A Case for Marrying Later

I have read and heard and read some more of the case for marrying young, but the more I think about it, and the more I see faithful singles in their late twenties into their thirties and forties and beyond, the more I actually do believe with Paul that it is good to remain unmarried, if not forever, at least then longer. 

What I am not saying is prolonged, aimless, meandering singleness serves anyone (including, if God wills, your future marriage). What I am saying is the purposeful, intentional, poured out life of an unmarried person for the good of the church, the community, and the earth, is a very great gift and should not be squandered or squelched by the growing concerns of married people about late marriages. 

I think the reason many—in the church especially—are concerned about this trend of later marriages is because for so long the main medium and message has centered around the family instead of around faithfulness. Procreation of children, family morals, concerns about marriage issues—these have formed a boundary line of sorts around the sort of things Christians care about. This is why singles have felt alienated, marginalized, and overlooked within the church for so long: unless they both want marriage and are actively involved in the getting of it, there isn't a box for them. Which is unfortunate. No, it's something more than unfortunate. 

I know I don't know much about marriage yet, but I do know a thing or two about being single far longer than I originally hoped. What I found in the prolonging of my singleness was not less fruitfulness, but more as time went on. I found a curious and surprising freedom of flexibility. I found I was able to love the Lord and others with fewer distractions. I found I was able to give of my finances quickly without question. I could travel easily, serve easily, and spend long periods of time in thinking, processing, and praying. What I am not saying is the often quoted line that "singles have more time and finances than married people." What I am saying is I had the same 24 hours in my day then as I do now and the same tight budget then as I do now, but I was able to spend those hours undistracted by the things marriage has called me to now.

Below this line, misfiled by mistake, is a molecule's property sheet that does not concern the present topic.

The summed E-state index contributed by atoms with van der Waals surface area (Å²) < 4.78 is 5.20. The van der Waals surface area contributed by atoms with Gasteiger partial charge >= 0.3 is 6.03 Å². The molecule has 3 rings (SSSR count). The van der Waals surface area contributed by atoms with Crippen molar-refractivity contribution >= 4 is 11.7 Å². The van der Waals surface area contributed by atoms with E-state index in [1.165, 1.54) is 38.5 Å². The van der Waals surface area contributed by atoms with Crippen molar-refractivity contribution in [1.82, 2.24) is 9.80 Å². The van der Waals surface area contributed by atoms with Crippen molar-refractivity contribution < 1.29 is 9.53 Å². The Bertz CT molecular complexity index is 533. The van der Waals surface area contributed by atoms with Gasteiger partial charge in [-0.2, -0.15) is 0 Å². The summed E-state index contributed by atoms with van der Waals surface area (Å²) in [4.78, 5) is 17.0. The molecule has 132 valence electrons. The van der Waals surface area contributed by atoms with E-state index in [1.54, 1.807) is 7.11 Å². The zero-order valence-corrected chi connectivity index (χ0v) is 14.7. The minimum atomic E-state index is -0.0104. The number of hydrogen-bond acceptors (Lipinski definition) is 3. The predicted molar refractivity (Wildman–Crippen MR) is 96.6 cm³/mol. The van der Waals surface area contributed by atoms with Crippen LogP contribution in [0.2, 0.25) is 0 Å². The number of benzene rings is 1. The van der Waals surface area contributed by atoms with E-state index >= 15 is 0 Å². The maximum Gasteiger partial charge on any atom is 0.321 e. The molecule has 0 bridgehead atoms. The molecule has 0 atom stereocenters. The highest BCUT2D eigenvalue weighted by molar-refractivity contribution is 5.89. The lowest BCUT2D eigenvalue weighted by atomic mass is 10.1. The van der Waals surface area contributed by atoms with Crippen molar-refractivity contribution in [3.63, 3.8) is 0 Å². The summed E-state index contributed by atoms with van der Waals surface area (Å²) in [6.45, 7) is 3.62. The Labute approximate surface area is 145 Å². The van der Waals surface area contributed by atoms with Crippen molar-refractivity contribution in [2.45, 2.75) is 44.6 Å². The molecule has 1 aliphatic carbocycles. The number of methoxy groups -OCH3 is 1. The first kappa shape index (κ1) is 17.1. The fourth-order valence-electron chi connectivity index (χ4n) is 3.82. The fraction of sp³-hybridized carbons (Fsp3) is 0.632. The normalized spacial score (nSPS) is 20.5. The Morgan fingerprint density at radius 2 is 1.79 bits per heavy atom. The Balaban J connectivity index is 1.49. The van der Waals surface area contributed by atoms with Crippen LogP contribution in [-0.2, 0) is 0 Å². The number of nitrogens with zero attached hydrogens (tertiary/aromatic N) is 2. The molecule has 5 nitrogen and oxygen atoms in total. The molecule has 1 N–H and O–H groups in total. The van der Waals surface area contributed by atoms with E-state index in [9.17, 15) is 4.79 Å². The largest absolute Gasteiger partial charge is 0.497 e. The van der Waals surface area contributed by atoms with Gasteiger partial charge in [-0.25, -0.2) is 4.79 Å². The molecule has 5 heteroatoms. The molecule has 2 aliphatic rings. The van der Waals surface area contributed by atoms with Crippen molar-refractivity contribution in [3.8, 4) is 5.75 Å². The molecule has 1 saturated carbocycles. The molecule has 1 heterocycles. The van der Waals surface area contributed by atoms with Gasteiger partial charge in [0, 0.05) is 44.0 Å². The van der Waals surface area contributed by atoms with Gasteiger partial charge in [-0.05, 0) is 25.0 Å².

Some of the most faithful Christians I know today are unmarried. They are using their gifts to show a different side of what faithfulness might look like when one doesn't have children, a spouse, a mortgage, or some other constraints. They are making a case for late marriages not simply because of the kind of marriage they might have by delaying it (hopefully more mature, grounded, wise, and sanctified than if they'd come into marriage at 20 or 22), but by being extraordinarily faithful in their singleness.

To all my readers who are unmarried, thank you for being faithful and I pray you grow only more so. The Church needs to see your example of faithfulness. The Church needs to learn marriage isn't the most sanctifying agent, but age, maturity, and submission to God are, and no one is exempt from those three things. The Church needs your hands, your minds, your insights, your passion, your longing, your gifts, not because we are needy and greedy, but because for too long we have not valued what you bring to the Christian life. 

You stand in the company of Martin Luther, Dietrich Bonhoeffer, C.S. Lewis, Amy Carmichael, Joni Eareckson Tada, Mother Theresa, William Wilberforce, Florence Young, Gladys Aylward, Lottie Moon, Corrie Ten Boom, my sweet friend Nancy DeMoss Wolgemuth, the Apostle Paul, and Jesus—men and women who married late or never married at all, and of whom the world is not worthy in many ways. Faithful men and women who gave their most fruitful years not to bearing children or pleasing wives, but to the bettering of the Church and world. These are giants in my mind and they make the case for marrying late all on their own.